Sardar Mahal: The neglected palace set to regain its pristine glory

Hyderabad: In its 122 years of existence, things are finally looking up for Sardar Mahal, the Nizam era palace. This neglected palace, which the TRS government now plans to turn into a cultural hub, has a history not many know. It is one of the three impressive mansions which fell from the royal grace.

Every man has his own quirks and twists. Royalty is no exception. The only difference is that royal foibles are inscrutable and incredible. Hyderabad is full of such shahi eccentricities. Imagine palaces built at astronomical cost and then left unoccupied.

Hyderabad boasts of at least three such stately mansions which were built but not lived in. Take the case of Sardar Mahal which was built by the 6th Nizam, Mir Mahboob Ali Khan, for his consort, Sardar Begum, in 1900. But it did not measure up to the expectations of her highness. Soon after the palace was ready, Sardar Begum visited it. One cursory glance and the royal displeasure was clear. Somehow she did not like the palace built in European style. Situated a stone’s throw from Charminar, Sardar Mahal remained abandoned for years.

Saifabad Palace

Same was the case with the Saifabad palace built again by the sixth Nizam. Once a monitor lizard considered to be a bad omen, was sighted in its premises. The royal family decided not to occupy the palace itself. A criminal waste of money one would think. But for the Nizam with deep pockets it made no difference.

The 7th Nizam, Mir Osman Ali Khan, too has his share of idiosyncrasies. He constructed the Osman Mahal in the King Kothi complex. But for some strange reason he did not like it. He chose not to occupy it.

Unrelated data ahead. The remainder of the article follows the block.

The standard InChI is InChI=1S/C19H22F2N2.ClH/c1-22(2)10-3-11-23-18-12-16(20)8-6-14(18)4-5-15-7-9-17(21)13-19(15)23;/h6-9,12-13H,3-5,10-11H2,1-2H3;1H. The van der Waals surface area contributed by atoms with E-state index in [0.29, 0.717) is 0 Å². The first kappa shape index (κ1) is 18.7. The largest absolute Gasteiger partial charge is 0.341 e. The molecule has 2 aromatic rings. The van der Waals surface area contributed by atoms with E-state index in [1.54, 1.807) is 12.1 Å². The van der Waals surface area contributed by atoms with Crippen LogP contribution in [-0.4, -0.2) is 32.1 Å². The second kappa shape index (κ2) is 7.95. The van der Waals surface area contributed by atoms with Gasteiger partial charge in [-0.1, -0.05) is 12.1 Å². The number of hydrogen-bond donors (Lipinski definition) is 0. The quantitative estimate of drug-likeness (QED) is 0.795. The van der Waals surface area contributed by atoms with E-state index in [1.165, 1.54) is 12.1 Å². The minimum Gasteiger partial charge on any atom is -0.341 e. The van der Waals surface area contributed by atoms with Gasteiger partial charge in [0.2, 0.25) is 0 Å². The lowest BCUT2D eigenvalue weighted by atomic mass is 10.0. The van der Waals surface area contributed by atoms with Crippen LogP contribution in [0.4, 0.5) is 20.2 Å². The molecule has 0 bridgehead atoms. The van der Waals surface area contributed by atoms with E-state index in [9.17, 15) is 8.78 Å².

Though the Nizam abandoned the Saifabad palace it later formed part of the ‘G’ Block of the now demolished Secretariat, the nerve centre of the State administration. The Sardar Mahal too is now home to government offices. The then Municipal Corporation of Hyderabad took possession of this palace in 1965 in lieu of the huge property tax arrears. Since then its circle offices are functioning from this lofty premises.

Over the years the civic body conceived many plans for it but all of them remained just on paper. It was proposed to set up a city museum here as part of strengthening the tourism infrastructure in the Old City of Hyderabad. But this Grade II heritage structure was found to be infested with vegetal growth and fissures. The Ministry of Tourism sanctioned a substantial amount for taking up conservatory works for adaptive reuse of Sardar Mahal and to set up a Tourism Interpretation Centre to tell the story of Hyderabad through maps, pictures, artefacts and memorabilia. Object d’art from different sources, including private collections, were also proposed to be displayed here.

Sardar Mahal is unique

Now the government plans to set up an art gallery, cafe and heritage accommodation in association with the Quli Qutb Shah Urban Development Authority (QQSUDA). If the plans materialise, visitors can soon get the story of the historic city through art exhibitions, heritage walks, cultural events and workshops.

Sardar Mahal is unique in that it combines both indigenous and European architectural characteristics. Semi circular arches on the front facade and interior porches with a sloping tiled roof present a picture of harmony. The balcony and roof incorporate both wooden and cast iron decorative elements.

Hope this abandoned palace regains its lost glory and tourists get a new monument on their itinerary.

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